Biologically Inspired 'Artificial Leaves' Produce Electricity

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This is a guest post by Colleen Mcguire.

A North Carolina State University team has shown that water gel-based solar devices (called: “artificial leaves”) can behave like solar cells to create electricity. The analysis has been published on-line in the Journal of Materials Chemistry by Dr. Orlin Velev, an Invista Professor associated with Chemical and Bio-molecular Engineering.

The results promote the idea of making solar cells that more closely simulate nature. They are also likely to be more affordable and more environmentally friendly than the existing standard silicon based solar cells.

The bendable devices are composed of water-based gel infused along with light-sensitive molecules (like plant chlorophyll) coupled with electrodes coated by carbon components, such as carbon nanotubes or graphite. The light-sensitive molecules get “excited” by the sun’s rays to generate electricity, similar to plant molecules that get excited to synthesize all kinds of sugar in order to grow.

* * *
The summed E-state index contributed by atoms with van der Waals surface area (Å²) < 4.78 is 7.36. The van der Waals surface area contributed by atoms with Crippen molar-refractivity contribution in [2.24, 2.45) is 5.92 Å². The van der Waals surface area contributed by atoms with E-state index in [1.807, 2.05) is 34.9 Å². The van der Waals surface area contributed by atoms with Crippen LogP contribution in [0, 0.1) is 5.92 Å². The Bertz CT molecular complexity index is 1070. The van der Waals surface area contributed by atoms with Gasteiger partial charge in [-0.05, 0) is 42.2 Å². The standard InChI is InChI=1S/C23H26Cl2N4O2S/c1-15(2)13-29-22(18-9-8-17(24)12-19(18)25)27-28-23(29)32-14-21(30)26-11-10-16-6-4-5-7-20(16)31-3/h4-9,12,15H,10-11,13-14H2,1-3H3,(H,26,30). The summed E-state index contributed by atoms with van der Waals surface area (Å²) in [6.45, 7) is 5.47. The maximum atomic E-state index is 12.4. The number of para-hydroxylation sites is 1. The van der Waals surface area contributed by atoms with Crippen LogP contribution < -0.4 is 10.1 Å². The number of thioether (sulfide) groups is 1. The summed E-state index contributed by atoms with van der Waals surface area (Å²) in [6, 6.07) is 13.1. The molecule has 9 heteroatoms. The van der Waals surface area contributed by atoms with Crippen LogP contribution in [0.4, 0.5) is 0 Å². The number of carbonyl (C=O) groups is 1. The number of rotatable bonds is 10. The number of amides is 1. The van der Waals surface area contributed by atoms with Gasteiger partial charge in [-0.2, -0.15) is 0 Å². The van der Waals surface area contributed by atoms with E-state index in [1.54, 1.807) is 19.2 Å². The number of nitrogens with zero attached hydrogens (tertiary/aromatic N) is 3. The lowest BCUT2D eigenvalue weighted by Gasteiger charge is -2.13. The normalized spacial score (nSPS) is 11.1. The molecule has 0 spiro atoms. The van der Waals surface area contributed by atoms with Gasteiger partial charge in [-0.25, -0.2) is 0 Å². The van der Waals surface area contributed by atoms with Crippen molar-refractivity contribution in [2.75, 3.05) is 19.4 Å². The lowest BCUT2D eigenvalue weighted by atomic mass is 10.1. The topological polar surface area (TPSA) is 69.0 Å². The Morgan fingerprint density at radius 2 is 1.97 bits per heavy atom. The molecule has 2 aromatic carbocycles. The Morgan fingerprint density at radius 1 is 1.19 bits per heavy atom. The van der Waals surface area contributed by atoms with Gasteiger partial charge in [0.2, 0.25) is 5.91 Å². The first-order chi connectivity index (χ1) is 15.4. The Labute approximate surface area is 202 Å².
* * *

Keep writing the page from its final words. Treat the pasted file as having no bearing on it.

Dr. Velev affirms that the analysis team hopes to be able to “learn how to imitate the materials where nature harnesses solar power.” Although manufactured light-sensitive molecules can be used, Velev says naturally extracted products, like chlorophyll, are also easily integrated because of their water-gel matrix.

Velev even imagines a future in which roofs could be covered with soft sheets of similar electrical power-generating artificial-leaf solar cells. The concept of biologically inspired ‘soft’ devices for generating electricity may in the future supply an alternative for the present-day solid-state technologies.

Colleen Mcguire creates for the solar fountains for the garden blog, her personal hobby website focused on recommendations to help property owners to spend less energy with solar energy.

Photo of a soft solar device courtesy of Ascent Solar. More solar energy facts.